Dynamic FDG PET for assessing early effects of cerebral hypoxia and resuscitation in new-born pigs
Changes in cerebral glucose metabolism may be an early prognostic indicator of perinatal hypoxic–ischaemic injury. In this study dynamic 18F-FDG PET was used to evaluate cerebral glucose metabolism in piglets after global perinatal hypoxia and the impact of the resuscitation strategy using room air or hyperoxia.
New-born piglets (n = 16) underwent 60 min of global hypoxia followed by 30 min of resuscitation with a fraction of inspired oxygen (FiO2) of 0.21 or 1.0. Dynamic FDG PET, using a microPET system, was performed at baseline and repeated at the end of resuscitation under stabilized haemodynamic conditions. MRI at 3 T was performed for anatomic correlation. Global and regional cerebral metabolic rates of glucose (CMRgl) were assessed by Patlak analysis for the two time-points and resuscitation groups.
Global hypoxia was found to cause an immediate decrease in cerebral glucose metabolism from a baseline level (mean ± SD) of 21.2 ± 7.9 to 12.6 ± 4.7 μmol/min/100 g (p <0.01). The basal ganglia, cerebellum and cortex showed the greatest decrease in CMRgl but no significant differences in global or regional CMRgl between the resuscitation groups were found.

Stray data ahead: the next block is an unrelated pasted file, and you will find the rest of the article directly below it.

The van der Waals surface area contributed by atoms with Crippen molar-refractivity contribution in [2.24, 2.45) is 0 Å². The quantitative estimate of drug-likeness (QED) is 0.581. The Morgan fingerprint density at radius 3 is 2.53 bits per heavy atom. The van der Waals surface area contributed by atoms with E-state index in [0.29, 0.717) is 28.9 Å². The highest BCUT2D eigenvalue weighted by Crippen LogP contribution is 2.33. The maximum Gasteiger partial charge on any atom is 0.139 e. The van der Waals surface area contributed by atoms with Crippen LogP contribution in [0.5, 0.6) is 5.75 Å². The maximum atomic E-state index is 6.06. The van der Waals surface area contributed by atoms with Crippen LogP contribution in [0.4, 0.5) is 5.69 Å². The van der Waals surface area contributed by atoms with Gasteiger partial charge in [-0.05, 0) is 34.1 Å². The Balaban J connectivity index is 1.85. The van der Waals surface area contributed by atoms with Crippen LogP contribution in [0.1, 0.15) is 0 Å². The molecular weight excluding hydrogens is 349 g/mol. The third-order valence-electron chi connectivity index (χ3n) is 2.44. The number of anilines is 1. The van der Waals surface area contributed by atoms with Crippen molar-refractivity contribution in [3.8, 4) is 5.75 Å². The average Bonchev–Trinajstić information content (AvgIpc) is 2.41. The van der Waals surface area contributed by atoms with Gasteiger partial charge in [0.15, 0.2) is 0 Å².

Dynamic FDG PET detected decreased cerebral glucose metabolism early after perinatal hypoxia in piglets. The decrease in CMRgl may indicate early changes of mild cerebral hypoxia–ischaemia. No significant effect of hyperoxic resuscitation on the degree of hypometabolism was found in this early phase after hypoxia. Cerebral FDG PET can provide new insights into mechanisms of perinatal hypoxic–ischaemic injury where early detection plays an important role in instituting therapy.
KeywordsGlucose metabolism FDG PET Perinatal hypoxia–ischaemia Piglet
The authors thank the Child Foundation at Oslo University Hospital for their grant in support of this research. We are also grateful to the bioengineers of the Department of Nuclear Medicine for their help in performing the study.
A grant from the Child Foundation at Oslo University Hospital.
Conflicts of interest
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